February 23, 2024
Acting out: Sue Ellen Beryl operates successful theater group

Photo: Thomas Winter

"Employees I think are always the hardest part of the job especially in the arts," says Beryl. "None of us is here because we're making a big salary. You can't be too hard on anybody when you know they're doing it for love."

Women Leaders

Acting out: Sue Ellen Beryl operates successful theater group

Starting in rented space, Sue Ellen Beryl has operated as succesful theater group for nearly 20 years..

Mike Vogel | 10/26/2018

At age 13, Sue Ellen Beryl acted in a national touring production of Fiddler on the Roof. In the musical, the fiddler symbolizes survival amid uncertainty — a fitting metaphor for a woman who has worked for 18 years to build serious theater in West Palm Beach as managing director of Palm Beach Dramaworks.

By any measure, she and her husband and partner, producing artistic director Bill Hayes, have succeeded with their not-for-profit theater company. New Jersey-raised and Manhattan-educated, Beryl relocated to Florida in 1987. She met Hayes, who later came to her with the idea of starting a theater company. “I told him he was crazy,” she says.

Starting in rented space at Palm Beach Atlantic University, the couple moved the company to an 800-sq.-ft. space on Clematis Street downtown, then worked their way up to owning a 218-seat theater on Clematis. As Clematis Street waxed and waned through the years, Palm Beach Dramaworks has remained an anchor, drawing people to the street and its restaurants and bars. “We often feel like we’re still five years too early. But we’ve been five years too early for 18 years,” Beryl says.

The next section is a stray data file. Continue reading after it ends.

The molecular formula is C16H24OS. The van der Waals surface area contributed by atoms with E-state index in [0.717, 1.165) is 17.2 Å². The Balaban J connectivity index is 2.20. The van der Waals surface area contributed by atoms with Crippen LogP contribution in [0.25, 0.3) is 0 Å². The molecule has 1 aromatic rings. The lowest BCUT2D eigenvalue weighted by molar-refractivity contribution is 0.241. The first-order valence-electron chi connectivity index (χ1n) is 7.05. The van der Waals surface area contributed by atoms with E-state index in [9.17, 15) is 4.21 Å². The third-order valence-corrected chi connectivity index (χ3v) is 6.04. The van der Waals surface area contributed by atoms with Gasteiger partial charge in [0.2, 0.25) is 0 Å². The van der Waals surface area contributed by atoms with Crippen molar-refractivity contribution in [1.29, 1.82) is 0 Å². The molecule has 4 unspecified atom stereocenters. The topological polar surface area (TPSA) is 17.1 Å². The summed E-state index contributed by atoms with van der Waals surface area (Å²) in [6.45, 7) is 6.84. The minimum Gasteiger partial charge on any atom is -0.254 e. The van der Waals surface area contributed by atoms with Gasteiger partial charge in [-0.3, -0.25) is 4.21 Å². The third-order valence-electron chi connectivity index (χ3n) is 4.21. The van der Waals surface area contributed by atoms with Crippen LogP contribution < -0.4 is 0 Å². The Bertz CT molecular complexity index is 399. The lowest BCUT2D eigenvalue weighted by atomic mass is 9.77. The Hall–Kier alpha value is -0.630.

The company has run in the black from inception and grown from 27 performances its first year to 162 last season and a $3-million budget, half from donations and grants and half from ticket sales. Its subscriber base numbers 3,100. The full- and part-time staff numbers 36, with another 100 artists — actors, designers and others — during the season.

Artistically, it forged a niche in heavy drama — Miller, O’Neill, Sartre — and has won critical acclaim nationally. “It chose us,” Beryl says. “During our second season we did two one-act plays by Edward Albee. That is the kind of thing that put us on the map. They were selling out, and we had to add and add and add performances Our tag line is ‘theater to think about.’ When people come to us they know they’re going to be faced with social issues and important subject matter and they’re going to be impacted,” she says.

The company more recently has become known for premiering original works.

As in a lot of the arts, the company’s challenge has been to draw audiences beyond the gray-hair demographic. It’s run a “pay your age” promotion to draw younger people. “What I’m hearing is that especially younger people really want an experience. You can’t describe what a communal experience a live theatrical setting is,” she says.

Beryl hasn’t appeared in an onstage role since taking one or two parts in the company’s early years. “I have found my role as managing director to be very fulfilling and more satisfying than anything I did on stage,” Beryl says.

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